Rise and Fall: Childhood Experiences

I’ve been thinking back to how experiences that used to be so common have shifted over the past couple decades. Some of the changes have been gradual, while others seemed to happen overnight. Here are a few that stick out:

Dry Cleaning

I have fond memories of going to a local dry cleaner with my dad, picking up or dropping off some of his suits, and getting a box of donuts at the shop next door. During my first internships, I stopped by the same dry cleaner to get my work clothes cleaned.

Donut stores are still doing well, as far as I can tell, but the same can’t be said of dry cleaners.

According to a Wall Street Journal article, up to 30% of dry cleaners in the United States have closed. Many of those who closed are likely mom-and-pop businesses, which has increased effects on inequality.

The megatrends of work-from-home and of more-relaxed dress codes across society hurt demand for dry cleaning. It’s quite a shock to an industry that’s been so enduring in living memory.

Buying Electronics

If you needed electronics parts growing up, you went to Circuit City or Best Buy. It came as a shock to see the local Circuit City take down its sign when the company went out of business back in the Great Recession.

Nowadays, people usually turn to the internet for electronics they need. This often includes Amazon, but Best Buy has managed to thrive as well. By using brick-and-mortar as a “showroom”, price-matching competitors, cleaning up its online website, and with the useful bundling of its “geek squad” repair crew, Best Buy provides a bridge between the useful aspects of tactile buying experience and the convenience of internet ordering and home delivery.

Getting School Staples (at Staples)

Staples was the classic home & office supply store, with shelves piled high of anything you could need to fill a printer, a backpack, or a desk (and you could buy those items in the store as well). In the heyday of these stores, Staples paid over $100 million for the naming rights to the new home of the Los Angeles Lakers: the Staples Center (a name that most fans still call the arena, regardless of its new official name).

Although not dead by a long shot, Staples has fallen from its former glory. It became a private company again in 2017 after getting bought out by a private equity firm.

Among other competitors, Target has really increased its presence across the former school-supplies niche. Parents can go to one place to pick up pencils and backpacks for kids, do some grocery shopping, and get a couple new back-to-school outfits in the clothing section. For those who plan more than 2 days ahead, Amazon offers more options than what a modern Staples, Office Depot, or Office Max might have in stock (e.g. a specific type of printer ink cartridge).

Nordstrom Pianists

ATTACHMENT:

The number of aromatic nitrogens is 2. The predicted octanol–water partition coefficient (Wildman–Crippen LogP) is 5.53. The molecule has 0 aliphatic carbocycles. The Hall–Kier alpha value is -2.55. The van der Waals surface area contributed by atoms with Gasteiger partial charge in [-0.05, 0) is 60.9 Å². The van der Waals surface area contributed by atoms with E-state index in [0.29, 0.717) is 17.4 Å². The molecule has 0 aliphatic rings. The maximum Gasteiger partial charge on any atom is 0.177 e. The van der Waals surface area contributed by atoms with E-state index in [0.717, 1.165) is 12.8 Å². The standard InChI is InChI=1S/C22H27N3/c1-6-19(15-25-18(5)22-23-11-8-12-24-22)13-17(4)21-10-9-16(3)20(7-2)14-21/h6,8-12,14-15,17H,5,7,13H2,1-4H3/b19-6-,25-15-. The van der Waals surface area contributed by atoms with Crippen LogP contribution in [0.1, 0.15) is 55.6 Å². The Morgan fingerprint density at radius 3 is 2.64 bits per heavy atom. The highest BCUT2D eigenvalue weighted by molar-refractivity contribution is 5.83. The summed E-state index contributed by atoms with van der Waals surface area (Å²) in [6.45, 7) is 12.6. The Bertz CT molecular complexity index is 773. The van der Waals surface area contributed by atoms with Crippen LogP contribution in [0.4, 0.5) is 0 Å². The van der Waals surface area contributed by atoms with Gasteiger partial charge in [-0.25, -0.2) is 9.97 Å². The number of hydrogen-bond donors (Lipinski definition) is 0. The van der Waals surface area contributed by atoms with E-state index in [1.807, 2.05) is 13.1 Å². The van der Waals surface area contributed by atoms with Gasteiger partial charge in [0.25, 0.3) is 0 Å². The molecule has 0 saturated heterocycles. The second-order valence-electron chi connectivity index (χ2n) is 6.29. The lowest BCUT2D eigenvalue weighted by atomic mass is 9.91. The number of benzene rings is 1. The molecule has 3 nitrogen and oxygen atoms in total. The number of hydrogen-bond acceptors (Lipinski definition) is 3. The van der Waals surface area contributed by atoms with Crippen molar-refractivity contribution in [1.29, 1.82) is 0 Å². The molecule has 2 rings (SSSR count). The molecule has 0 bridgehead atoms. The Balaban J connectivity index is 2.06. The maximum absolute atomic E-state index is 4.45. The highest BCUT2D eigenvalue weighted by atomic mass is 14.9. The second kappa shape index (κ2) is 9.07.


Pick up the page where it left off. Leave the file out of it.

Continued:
I remember wanting to play the beautiful pianos at Nordstrom as a summer job. Unfortunately, that job disappeared in my area before I could ever apply.

After decades of live music that added a classy ambiance to the giant mall stores, Nordstrom began to bid adieu to its music department starting in the late 2000s. The last known Nordstrom pianist, Joel Baker, departed in 2020.

Rainforest Cafe (Themed Dining)

The Rainforest Cafe is a 90s fever dream. With its sprawling tropical decor inside equally-sprawling shopping malls and a flock of live parrots greeting guests, this restaurant chain burned its image into the minds of many millennials across North America.

These days, Tracy Tree and Chacha the tree frog are scarcely seen, and the parrots (and their keepers) have long since been let go. The location in my hometown closed, as have 36 of the 59 restaurants once in existence. Softened demand for themed restaurants started with wallet-tightening in the Great Recession, and demand for indoor themed dining fell off the cliff with the Covid-19 pandemic; all the animatronic gorillas, pumped-in thunderstorms, and misty wishing ponds couldn’t compete with home delivery.

It’s very possible that we’ll see a resurgence of gaudy themed restaurants once more, but the decline of the old guard (including other brands owned by Rainforest Cafe’s owner, Landry’s) is noticeable across malls in America. Rainforest Cafe isn’t gone yet, though, and the remaining locations keep the legacy alive (as highlighted by a fairly insane road trip to all remaining North America Rainforest Cafes).

There are no jobs left for those who want to be a Nordstrom pianist or a Rainforest Cafe parrot-keeper, nor a Circuit City cashier. Even the long-term viability of a dry-cleaning business has come into question. At the same time, many new jobs have emerged: fans of parrot-keepers flock to TikTok, pianists generate demand for gigs via Instagram, and plant shops are sprouting up to cater to a burgeoning industry (which means more cashiers are needed).

No industry is immune to massive upheavals, and the careers of today may well again become the fads of yesteryear. By coupling this recognition with a healthy dose of flexibility and openness to lifelong learning, we can better position ourselves against uncertainty.


Leave a Reply

Fill in your details below or click an icon to log in:

WordPress.com Logo

You are commenting using your WordPress.com account. Log Out /  Change )

Twitter picture

You are commenting using your Twitter account. Log Out /  Change )

Facebook photo

You are commenting using your Facebook account. Log Out /  Change )

Connecting to %s